How could you ask and answer really interesting questions without a basis of knowledge,

said the science majors.

I want to know why I’m doing this stuff, and not be a mindless drone,

said the non-science people.

Here are my encouraging words …. once you’ve done some programming in one language, it is immediately obvious to you why you want to be able to write a function, loop, etc. A huge advantage that people like me have in learning a new language is that we know that we’ll figure out at some point the prototype object, concept of inheritance. We accept and even expect to go through a lot of silly games to make a buffalo fall over dead before we get to do the really useful stuff.

Zebra family

Thanks to Free Photo Bank for the zebras

Free photo bank.

Fine for me, you say, but you’re not me. You’re special like a snowflake and you want something different. Then maybe, in addition to the Codecademy course you may want to pick up a book to do whatever it is that you want to do – database, games, social network – start looking at those programs. Try  to write one. Of course it won’t work, what are you nuts, you just started.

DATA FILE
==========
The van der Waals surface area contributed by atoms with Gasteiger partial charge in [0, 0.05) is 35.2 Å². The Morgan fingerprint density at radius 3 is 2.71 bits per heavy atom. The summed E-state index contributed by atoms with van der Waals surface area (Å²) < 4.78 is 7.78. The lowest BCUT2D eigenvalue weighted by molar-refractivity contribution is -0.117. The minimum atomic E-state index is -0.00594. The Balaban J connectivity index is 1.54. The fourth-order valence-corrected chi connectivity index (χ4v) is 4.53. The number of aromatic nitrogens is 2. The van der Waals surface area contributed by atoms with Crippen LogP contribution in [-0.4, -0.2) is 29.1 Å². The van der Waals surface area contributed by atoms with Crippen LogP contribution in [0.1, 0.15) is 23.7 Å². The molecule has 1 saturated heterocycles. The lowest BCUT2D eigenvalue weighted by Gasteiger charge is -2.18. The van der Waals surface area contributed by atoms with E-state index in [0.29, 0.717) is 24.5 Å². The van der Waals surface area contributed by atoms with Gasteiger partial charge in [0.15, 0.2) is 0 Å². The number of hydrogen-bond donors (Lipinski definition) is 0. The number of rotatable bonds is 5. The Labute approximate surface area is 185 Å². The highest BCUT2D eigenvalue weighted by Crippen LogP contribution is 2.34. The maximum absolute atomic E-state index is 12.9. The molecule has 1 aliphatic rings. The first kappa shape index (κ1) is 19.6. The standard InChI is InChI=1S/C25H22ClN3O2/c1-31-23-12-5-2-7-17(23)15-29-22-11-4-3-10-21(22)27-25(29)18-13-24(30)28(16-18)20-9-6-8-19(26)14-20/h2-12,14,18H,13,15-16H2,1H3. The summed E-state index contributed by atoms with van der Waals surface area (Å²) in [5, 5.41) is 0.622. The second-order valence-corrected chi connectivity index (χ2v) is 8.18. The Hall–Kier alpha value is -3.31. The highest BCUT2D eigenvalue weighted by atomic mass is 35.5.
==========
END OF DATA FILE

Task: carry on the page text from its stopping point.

However, as you work through THAT program and the Codecademy lessons simultaneously you will see more and more where the function, properties and methods fit into the program you’re writing for a social network site for Zebra lovers. Maybe when you get done, you’ll have both an understanding of javascript and your zebra site.

Another blog post on Codeyear can be found here, on Matt Waite’s blog. His main bit of advice – turn off everything else and focus when you are doing the lessons. I second that.

DISCLAIMER blah blah blah – It has been pointed out to me that bloggers should reveal their conflicts of interest. Are you fucking kidding me? I post things on this blog like how I would like to bitch-slap a couple of money-whore congressional representatives over their support of the Orwellian-named Research Works Act. Do you seriously think people PAY to have their products featured on a blog written by as, one commenter put it, “The foul-mouthed stats lady?” I am sure corporations consider paying me NOT to mention them,

“Hey, don’t do us any favors, all right?”

All opinions are my own. Several of the opinions you have are probably mine, too. Give them back.

I am pissed.